Brouwer degree

Let be a map between two compact, connected, oriented -dimensional manifolds without boundary. Then induces a homomorphism from the homology groups to , both canonically isomorphic to the integers, and so can be thought of as a homomorphism of the integers. The integer to which the number 1 gets sent is called the degree of the map .There is an easy way to compute if the manifolds involved are smooth. Let , and approximate by a smooth map homotopic to such that is a "regular value" of (which exist and are everywhere dense by Sard's theorem). By the implicit function theorem, each point in has a neighborhood such that restricted to it is a diffeomorphism. If the diffeomorphism is orientation preserving, assign it the number , and if it is orientation reversing, assign it the number . Add up all the numbers for all the points in , and that is the , the Brouwer degree of . One reason why the degree of a map is important is because it is a homotopy invariant...


A relation between compact boundaryless manifolds (also called closed manifolds). Two closed manifolds are bordant iff their disjoint union is the boundary of a compact -manifold. Roughly, two manifolds are bordant if together they form the boundary of a manifold. The word bordism is now used in place of the original term cobordism.

Riemann sphere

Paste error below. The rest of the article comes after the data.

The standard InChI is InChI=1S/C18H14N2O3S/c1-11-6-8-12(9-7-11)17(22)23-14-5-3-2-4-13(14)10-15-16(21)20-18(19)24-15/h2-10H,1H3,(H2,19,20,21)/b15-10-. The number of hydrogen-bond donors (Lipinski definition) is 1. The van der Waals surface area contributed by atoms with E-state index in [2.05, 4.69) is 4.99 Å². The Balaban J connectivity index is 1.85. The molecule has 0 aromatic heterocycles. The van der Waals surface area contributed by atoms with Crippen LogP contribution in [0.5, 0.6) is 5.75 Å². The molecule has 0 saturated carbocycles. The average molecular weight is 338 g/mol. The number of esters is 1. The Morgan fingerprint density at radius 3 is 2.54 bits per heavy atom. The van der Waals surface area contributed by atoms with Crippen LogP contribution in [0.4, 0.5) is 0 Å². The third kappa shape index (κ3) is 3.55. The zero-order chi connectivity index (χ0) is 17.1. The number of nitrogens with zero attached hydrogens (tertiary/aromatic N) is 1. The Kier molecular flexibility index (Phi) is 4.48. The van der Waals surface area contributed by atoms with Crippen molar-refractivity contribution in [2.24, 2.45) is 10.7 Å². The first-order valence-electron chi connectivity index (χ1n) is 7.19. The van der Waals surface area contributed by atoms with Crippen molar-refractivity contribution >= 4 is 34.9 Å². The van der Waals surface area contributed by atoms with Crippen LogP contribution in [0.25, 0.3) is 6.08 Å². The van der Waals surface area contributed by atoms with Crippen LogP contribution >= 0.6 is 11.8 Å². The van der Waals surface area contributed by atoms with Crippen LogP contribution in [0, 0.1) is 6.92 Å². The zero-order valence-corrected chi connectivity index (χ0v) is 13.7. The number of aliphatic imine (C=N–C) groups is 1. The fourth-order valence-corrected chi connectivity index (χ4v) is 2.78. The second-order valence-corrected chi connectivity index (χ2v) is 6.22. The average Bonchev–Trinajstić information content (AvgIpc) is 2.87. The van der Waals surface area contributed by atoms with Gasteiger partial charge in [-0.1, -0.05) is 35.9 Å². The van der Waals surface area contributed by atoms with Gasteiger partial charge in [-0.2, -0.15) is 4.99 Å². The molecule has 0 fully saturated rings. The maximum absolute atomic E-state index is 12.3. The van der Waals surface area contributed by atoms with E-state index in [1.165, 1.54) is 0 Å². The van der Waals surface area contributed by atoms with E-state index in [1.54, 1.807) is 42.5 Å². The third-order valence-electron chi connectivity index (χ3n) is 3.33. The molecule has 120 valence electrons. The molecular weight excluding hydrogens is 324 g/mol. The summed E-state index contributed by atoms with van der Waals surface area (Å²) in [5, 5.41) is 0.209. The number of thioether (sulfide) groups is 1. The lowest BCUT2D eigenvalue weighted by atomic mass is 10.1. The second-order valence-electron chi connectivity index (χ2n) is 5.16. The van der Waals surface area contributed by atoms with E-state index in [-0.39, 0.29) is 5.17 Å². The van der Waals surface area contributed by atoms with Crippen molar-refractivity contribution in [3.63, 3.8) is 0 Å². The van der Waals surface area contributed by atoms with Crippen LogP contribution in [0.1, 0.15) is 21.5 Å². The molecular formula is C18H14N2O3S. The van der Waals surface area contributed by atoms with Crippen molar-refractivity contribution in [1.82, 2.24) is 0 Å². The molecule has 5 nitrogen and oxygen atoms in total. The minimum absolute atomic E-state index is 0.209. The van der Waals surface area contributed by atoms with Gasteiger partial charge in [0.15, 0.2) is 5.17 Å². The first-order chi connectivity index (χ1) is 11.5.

The Riemann sphere, also called the extended complex plane, is a one-dimensional complex manifold (C-star) which is the one-point compactification of the complex numbers , together with two charts. (Here denotes complex infinity.) The notation is also used (Krantz 1999, p. 82; Lorentzen, and Waadeland 2008, p. 3).For all points in the complex plane, the chart is the identity map from the sphere (with infinity removed) to the complex plane. For the point at infinity, the chart neighborhood is the sphere (with the origin removed), and the chart is given by sending infinity to 0 and all other points to .

Grassmann manifold

A special case of a flag manifold. A Grassmann manifold is a certain collection of vector subspaces of a vector space. In particular, is the Grassmann manifold of -dimensional subspaces of the vector space . It has a natural manifold structure as an orbit-space of the Stiefel manifold of orthonormal -frames in . One of the main things about Grassmann manifolds is that they are classifying spaces for vector bundles.

Ambient isotopy

An ambient isotopy from an embedding of a manifold in to another is a homotopy of self diffeomorphisms (or isomorphisms, or piecewise-linear transformations, etc.) of , starting at the identity map, such that the "last" diffeomorphism compounded with the first embedding of is the second embedding of . In other words, an ambient isotopy is like an isotopy except that instead of distorting the embedding, the whole ambient space is being stretched and distorted and the embedding is just "coming along for the ride." For smooth manifolds, a map is isotopic iff it is ambiently isotopic.For knots, the equivalence of manifolds under continuous deformation is independent of the embedding space. Knots of opposite chirality have ambient isotopy, but not regular isotopy.

Flag manifold